‘I can’t believe I’m ok’ — Turlington’s close shave with Epstein’s alleged associate Jean-Luc Brunel

Jean-Luc Brunel was the disgraced French model scout, who was accused of rape, grooming, and being involved in the alleged sex-trafficking ring run by convicted sex offender Jeffrey Epstein. Brunel apparently committed suicide in 2022, before his trial commenced.

Brunel denied all allegations.

Turlington discusses her encounters with Brunel in a new interview. “I met Jean-Luc Brunel, who was the infamous French agent who was running Kain’s [modelling] agency in Paris at that time. And they were like partners, Ford’s [another modelling agency] and Karen’s. I would go to Paris, and the Fords would have it set up so that I would stay at Jean-Luc’s apartment.”

“Nothing happened, most of the time he wasn’t even really there,” she says. “I got angry just at looking back, and thinking like survival skills, like guilt, I can’t believe I’m ok. Nothing really surprises me about anybody. I feel like even people you know, you just don’t know what they’re capable of.”

Linda Evangelista in 2003 (Evan Agostini / Getty Images)
Linda Evangelista in 2003 (Evan Agostini / Getty Images)

Real story behind George Michael’s Freedom video

George Michael’s Freedom music video, which featured all four models lip-syncing, pushed them to new heights of fame. “We get this phone-call that George Michael wants us in his video,” says Campbell, in the documentary. “So we all talk.”

Evangelista was initially not interested in the opportunity — “because it wasn’t fashion,” she says — but finally they all agreed. “So who’s going to tell George?” Campbell says in the interview, and points to herself. “Basically, I’m in a nightclub in LA… on Sunset. And George is there, and he comes up to me and says, ‘What is it that you guys want?’ I said, ‘We want this much money and round-trip Concord tickets’. And he says, ‘That’s it?’ and I said, ‘That’s it’. And so it was confirmed.”

Linda Evangelista addresses that $10,000 a day quote

It was a line that would be used against the model for the rest of her life. “I will not get out of bed for less than $10,000 a day,” Evangelista infamously said. She recoils when discussing it. “I’m not the same person I was 30 years ago. But I just don’t want to be known for that, I don’t want to be known as the model that said that quote,” she says.

She is apologetic, saying: “I shouldn’t have said that. That quote, that quote makes me crazy. I don’t even know how to address it any more.” However, she believes it would be different if she were a man. “If a man said it, it’s acceptable. To be proud of what you command.”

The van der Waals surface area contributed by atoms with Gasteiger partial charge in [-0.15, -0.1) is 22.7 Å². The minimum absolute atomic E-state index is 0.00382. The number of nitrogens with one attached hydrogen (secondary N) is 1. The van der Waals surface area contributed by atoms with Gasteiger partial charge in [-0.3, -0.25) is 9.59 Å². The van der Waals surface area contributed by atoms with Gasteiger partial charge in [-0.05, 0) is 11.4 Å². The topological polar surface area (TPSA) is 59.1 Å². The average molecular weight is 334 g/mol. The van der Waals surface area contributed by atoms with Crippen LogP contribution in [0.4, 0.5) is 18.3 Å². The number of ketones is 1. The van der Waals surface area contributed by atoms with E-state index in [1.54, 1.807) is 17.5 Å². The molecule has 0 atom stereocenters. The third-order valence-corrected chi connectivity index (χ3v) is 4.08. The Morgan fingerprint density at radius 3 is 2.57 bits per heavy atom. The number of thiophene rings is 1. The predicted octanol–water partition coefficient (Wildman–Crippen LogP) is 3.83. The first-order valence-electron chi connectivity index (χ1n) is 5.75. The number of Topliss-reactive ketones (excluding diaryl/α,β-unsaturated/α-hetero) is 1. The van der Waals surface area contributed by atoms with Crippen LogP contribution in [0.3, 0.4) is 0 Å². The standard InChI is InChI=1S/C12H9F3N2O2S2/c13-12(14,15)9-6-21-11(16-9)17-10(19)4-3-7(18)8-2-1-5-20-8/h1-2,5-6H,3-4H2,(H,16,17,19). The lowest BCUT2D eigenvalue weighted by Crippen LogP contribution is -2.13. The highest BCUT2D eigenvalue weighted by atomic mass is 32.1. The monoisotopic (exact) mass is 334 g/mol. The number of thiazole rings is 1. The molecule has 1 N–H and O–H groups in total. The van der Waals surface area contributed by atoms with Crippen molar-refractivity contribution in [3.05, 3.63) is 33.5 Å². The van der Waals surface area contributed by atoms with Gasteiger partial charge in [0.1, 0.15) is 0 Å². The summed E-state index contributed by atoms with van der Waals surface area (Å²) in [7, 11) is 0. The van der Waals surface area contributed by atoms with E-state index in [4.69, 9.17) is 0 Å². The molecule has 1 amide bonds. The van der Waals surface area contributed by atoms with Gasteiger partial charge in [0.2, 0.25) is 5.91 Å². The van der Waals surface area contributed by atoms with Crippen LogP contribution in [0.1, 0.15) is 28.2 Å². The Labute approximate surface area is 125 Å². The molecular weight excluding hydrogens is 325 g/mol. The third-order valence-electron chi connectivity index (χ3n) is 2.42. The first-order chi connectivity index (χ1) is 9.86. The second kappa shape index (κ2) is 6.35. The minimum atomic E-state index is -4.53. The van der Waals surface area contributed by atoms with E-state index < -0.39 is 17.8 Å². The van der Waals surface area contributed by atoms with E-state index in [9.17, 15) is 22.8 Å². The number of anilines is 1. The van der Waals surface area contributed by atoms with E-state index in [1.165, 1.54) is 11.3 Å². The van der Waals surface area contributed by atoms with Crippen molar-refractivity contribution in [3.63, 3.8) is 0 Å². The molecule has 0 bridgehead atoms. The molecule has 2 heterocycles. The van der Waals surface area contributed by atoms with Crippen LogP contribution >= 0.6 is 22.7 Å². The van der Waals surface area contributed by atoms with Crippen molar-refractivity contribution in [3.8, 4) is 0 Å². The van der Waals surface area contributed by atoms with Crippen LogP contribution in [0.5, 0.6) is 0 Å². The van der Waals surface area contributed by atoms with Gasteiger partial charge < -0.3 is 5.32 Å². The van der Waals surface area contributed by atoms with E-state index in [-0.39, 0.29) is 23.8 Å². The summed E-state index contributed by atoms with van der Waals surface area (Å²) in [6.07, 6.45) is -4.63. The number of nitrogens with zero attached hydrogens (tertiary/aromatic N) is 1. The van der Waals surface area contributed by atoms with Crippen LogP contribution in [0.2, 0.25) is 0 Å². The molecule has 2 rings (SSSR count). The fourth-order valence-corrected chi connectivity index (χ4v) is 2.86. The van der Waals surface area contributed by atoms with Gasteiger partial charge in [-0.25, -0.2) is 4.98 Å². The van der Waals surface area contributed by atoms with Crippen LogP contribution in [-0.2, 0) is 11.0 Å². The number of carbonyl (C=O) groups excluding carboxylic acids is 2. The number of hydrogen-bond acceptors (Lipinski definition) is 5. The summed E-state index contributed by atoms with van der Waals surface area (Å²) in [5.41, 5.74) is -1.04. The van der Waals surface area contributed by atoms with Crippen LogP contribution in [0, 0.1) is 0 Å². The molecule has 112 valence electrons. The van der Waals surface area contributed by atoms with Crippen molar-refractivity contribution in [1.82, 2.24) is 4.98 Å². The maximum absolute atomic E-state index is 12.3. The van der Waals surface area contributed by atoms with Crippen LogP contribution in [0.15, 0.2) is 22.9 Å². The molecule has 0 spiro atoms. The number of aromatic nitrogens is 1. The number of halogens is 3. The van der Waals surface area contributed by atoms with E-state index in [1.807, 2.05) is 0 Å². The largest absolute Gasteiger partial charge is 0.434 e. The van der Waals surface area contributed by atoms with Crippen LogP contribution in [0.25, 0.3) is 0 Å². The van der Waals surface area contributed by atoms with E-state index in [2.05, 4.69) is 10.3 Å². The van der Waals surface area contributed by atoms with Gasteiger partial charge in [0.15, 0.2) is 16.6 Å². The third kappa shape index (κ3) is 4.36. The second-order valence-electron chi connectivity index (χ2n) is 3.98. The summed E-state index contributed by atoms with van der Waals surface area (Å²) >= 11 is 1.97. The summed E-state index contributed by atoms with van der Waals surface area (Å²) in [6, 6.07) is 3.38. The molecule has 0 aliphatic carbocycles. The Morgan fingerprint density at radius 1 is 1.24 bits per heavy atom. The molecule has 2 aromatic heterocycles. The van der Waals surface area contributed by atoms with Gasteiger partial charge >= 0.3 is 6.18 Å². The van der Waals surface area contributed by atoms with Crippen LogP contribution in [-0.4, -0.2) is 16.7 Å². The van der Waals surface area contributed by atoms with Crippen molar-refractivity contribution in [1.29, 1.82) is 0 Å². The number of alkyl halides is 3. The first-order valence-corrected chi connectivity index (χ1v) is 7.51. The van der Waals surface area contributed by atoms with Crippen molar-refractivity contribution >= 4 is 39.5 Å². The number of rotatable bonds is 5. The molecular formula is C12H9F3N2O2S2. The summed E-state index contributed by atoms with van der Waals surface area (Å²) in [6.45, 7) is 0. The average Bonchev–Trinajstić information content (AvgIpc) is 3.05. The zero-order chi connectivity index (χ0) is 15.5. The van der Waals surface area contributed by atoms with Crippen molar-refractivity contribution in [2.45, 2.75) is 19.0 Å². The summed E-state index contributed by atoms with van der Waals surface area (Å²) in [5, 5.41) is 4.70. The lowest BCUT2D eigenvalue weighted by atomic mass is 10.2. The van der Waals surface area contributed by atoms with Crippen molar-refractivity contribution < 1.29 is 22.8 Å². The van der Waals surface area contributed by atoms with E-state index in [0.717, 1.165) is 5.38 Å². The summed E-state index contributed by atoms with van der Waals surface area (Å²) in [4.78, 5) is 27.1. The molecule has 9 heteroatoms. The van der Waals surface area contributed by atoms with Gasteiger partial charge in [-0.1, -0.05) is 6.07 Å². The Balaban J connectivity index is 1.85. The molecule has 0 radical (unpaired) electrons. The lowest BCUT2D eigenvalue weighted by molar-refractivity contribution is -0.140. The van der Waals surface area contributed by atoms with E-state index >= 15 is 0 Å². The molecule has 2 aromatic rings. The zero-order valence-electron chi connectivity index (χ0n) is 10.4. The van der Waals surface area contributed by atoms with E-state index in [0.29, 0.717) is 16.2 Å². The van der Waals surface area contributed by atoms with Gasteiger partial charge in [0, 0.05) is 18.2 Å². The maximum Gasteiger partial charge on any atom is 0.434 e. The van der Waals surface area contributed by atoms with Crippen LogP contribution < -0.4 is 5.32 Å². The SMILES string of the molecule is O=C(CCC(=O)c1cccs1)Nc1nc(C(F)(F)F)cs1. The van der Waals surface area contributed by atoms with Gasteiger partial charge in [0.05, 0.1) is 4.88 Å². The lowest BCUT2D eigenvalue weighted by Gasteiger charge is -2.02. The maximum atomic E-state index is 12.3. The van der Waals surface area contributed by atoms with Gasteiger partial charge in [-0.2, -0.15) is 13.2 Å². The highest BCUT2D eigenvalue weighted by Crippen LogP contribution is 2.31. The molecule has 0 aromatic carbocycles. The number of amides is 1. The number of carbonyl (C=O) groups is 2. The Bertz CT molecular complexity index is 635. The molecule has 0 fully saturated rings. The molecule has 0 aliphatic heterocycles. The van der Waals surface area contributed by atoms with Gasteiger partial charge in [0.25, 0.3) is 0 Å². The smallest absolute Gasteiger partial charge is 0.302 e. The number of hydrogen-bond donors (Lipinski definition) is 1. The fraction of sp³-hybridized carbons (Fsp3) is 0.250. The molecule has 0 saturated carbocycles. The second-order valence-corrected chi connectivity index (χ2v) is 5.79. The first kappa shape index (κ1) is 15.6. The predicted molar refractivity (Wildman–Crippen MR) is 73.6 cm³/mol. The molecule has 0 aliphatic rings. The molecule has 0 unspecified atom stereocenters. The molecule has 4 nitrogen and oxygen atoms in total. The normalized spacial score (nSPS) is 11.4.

Naomi Campbell and Linda Evangelista with Gianni Versace in 1996 (Thomas Coex / AFP via Getty Images)
Naomi Campbell and Linda Evangelista with Gianni Versace in 1996 (Thomas Coex / AFP via Getty Images)

‘I was killing myself’ — Naomi Campbell on coping with grief, addiction, and rehab

“When [Gianni Versace] died, my grief became very bad,” says Campbell. “Grief has been a very strange thing in my life. I go into a shock and freak out when it actually happens, and then later is when I break. But I kept the sadness inside, I just dealt with it.”

She goes on to explain her battle with addiction. “When I started using, that was one of the things I tried to cover up. Grief. Addiction is such a bullshit thing. It really is. You think it’s going to heal that wound. It doesn’t — it can cause such huge fear and anxiety. So I got really angry.”

“I was killing myself,” she added. “For my mistakes, I’ve always owned up to them. I chose to go to rehab, it was one of the best and only things I could have done for myself at that time.

“It’s taken me many years to work on and deal with — and it does still come up sometimes. I just have the tools to deal with it now, when it comes up.”

‘I had a double mastectomy, but it came back’ — Linda Evangelista on her breast cancer struggle

Evangelista opens up about her struggles with health and reveals she has been fighting breast cancer for years.

She said in the documentary, “A little over three years ago, I was diagnosed. The decision was very easy to make, to have a double mastectomy, but it came back.”

She goes on to discuss how her disfigurements have altered her mental health. “I can celebrate a scar — but to be disfigured is not a trophy. I can’t see how anyone would want to dress me. I can’t. I can’t. Now, to lose my job that I loved so much and lose my livelihood. My heart is broken. I loved my job.”

The Super Models is available on Apple TV+ from September 20.